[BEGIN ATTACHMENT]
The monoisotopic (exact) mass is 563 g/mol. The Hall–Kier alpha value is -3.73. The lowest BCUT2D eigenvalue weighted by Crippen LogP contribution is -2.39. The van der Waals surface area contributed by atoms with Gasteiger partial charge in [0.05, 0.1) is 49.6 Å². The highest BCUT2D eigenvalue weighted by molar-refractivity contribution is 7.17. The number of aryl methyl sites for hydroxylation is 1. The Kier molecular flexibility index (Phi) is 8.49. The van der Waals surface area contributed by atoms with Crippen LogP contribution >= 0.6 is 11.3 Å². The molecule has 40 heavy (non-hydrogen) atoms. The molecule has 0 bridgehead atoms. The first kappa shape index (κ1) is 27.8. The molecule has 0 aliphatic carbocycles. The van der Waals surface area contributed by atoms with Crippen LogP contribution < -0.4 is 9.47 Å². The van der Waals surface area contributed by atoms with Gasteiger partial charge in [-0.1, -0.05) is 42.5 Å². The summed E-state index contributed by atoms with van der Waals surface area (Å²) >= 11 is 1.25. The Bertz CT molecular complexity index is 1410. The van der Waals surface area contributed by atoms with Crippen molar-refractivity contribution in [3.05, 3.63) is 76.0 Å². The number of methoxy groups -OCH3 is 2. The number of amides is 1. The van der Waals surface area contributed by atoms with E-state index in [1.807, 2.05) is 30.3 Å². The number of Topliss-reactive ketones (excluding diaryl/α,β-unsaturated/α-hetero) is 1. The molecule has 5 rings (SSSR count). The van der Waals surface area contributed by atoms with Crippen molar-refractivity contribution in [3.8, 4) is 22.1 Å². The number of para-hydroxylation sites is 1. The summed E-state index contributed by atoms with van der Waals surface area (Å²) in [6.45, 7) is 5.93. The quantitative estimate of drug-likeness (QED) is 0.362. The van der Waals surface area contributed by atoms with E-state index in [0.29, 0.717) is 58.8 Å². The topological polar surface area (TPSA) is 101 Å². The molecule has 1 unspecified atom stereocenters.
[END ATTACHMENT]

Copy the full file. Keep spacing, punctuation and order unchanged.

The monoisotopic (exact) mass is 563 g/mol. The Hall–Kier alpha value is -3.73. The lowest BCUT2D eigenvalue weighted by Crippen LogP contribution is -2.39. The van der Waals surface area contributed by atoms with Gasteiger partial charge in [0.05, 0.1) is 49.6 Å². The highest BCUT2D eigenvalue weighted by molar-refractivity contribution is 7.17. The number of aryl methyl sites for hydroxylation is 1. The Kier molecular flexibility index (Phi) is 8.49. The van der Waals surface area contributed by atoms with Crippen LogP contribution >= 0.6 is 11.3 Å². The molecule has 40 heavy (non-hydrogen) atoms. The molecule has 0 bridgehead atoms. The first kappa shape index (κ1) is 27.8. The molecule has 0 aliphatic carbocycles. The van der Waals surface area contributed by atoms with Crippen LogP contribution < -0.4 is 9.47 Å². The van der Waals surface area contributed by atoms with Gasteiger partial charge in [-0.1, -0.05) is 42.5 Å². The summed E-state index contributed by atoms with van der Waals surface area (Å²) >= 11 is 1.25. The Bertz CT molecular complexity index is 1410. The van der Waals surface area contributed by atoms with Crippen molar-refractivity contribution in [3.05, 3.63) is 76.0 Å². The number of methoxy groups -OCH3 is 2. The number of amides is 1. The van der Waals surface area contributed by atoms with E-state index in [1.807, 2.05) is 30.3 Å². The number of Topliss-reactive ketones (excluding diaryl/α,β-unsaturated/α-hetero) is 1. The molecule has 5 rings (SSSR count). The van der Waals surface area contributed by atoms with Crippen molar-refractivity contribution in [3.8, 4) is 22.1 Å². The number of para-hydroxylation sites is 1. The summed E-state index contributed by atoms with van der Waals surface area (Å²) in [6.45, 7) is 5.93. The quantitative estimate of drug-likeness (QED) is 0.362. The van der Waals surface area contributed by atoms with E-state index in [0.29, 0.717) is 58.8 Å². The topological polar surface area (TPSA) is 101 Å². The molecule has 1 unspecified atom stereocenters.